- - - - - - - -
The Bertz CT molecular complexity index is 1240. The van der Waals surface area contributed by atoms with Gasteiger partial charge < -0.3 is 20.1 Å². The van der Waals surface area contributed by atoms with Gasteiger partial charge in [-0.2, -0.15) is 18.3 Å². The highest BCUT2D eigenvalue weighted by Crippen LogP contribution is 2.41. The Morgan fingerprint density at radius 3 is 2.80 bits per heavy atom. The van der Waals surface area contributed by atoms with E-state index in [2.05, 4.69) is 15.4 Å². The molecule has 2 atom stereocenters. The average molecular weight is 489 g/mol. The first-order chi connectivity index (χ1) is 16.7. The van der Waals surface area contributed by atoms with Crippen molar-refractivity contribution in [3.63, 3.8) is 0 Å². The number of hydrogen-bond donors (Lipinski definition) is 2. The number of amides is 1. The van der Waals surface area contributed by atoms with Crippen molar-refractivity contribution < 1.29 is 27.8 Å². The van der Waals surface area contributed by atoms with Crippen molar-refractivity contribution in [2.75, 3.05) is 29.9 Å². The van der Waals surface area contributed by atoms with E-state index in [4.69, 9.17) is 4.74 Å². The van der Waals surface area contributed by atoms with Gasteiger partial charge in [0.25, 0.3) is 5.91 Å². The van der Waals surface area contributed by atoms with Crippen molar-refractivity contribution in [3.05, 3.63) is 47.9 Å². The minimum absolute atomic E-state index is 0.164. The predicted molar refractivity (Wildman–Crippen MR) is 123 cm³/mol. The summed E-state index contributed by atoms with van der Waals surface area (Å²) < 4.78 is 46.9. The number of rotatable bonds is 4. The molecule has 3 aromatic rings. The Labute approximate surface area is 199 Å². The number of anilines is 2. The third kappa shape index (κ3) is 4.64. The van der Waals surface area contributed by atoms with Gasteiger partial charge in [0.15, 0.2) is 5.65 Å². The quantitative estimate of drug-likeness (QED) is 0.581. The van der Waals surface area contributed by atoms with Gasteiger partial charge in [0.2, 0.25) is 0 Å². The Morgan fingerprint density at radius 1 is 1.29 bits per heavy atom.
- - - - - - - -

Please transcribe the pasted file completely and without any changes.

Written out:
The Bertz CT molecular complexity index is 1240. The van der Waals surface area contributed by atoms with Gasteiger partial charge < -0.3 is 20.1 Å². The van der Waals surface area contributed by atoms with Gasteiger partial charge in [-0.2, -0.15) is 18.3 Å². The highest BCUT2D eigenvalue weighted by Crippen LogP contribution is 2.41. The Morgan fingerprint density at radius 3 is 2.80 bits per heavy atom. The van der Waals surface area contributed by atoms with E-state index in [2.05, 4.69) is 15.4 Å². The molecule has 2 atom stereocenters. The average molecular weight is 489 g/mol. The first-order chi connectivity index (χ1) is 16.7. The van der Waals surface area contributed by atoms with Crippen molar-refractivity contribution in [3.63, 3.8) is 0 Å². The number of hydrogen-bond donors (Lipinski definition) is 2. The number of amides is 1. The van der Waals surface area contributed by atoms with Crippen molar-refractivity contribution < 1.29 is 27.8 Å². The van der Waals surface area contributed by atoms with Crippen molar-refractivity contribution in [2.75, 3.05) is 29.9 Å². The van der Waals surface area contributed by atoms with E-state index in [4.69, 9.17) is 4.74 Å². The van der Waals surface area contributed by atoms with Gasteiger partial charge in [0.25, 0.3) is 5.91 Å². The van der Waals surface area contributed by atoms with Crippen molar-refractivity contribution in [3.05, 3.63) is 47.9 Å². The minimum absolute atomic E-state index is 0.164. The predicted molar refractivity (Wildman–Crippen MR) is 123 cm³/mol. The summed E-state index contributed by atoms with van der Waals surface area (Å²) < 4.78 is 46.9. The number of rotatable bonds is 4. The molecule has 3 aromatic rings. The Labute approximate surface area is 199 Å². The number of anilines is 2. The third kappa shape index (κ3) is 4.64. The van der Waals surface area contributed by atoms with Gasteiger partial charge in [0.15, 0.2) is 5.65 Å². The quantitative estimate of drug-likeness (QED) is 0.581. The van der Waals surface area contributed by atoms with Gasteiger partial charge in [0.2, 0.25) is 0 Å². The Morgan fingerprint density at radius 1 is 1.29 bits per heavy atom.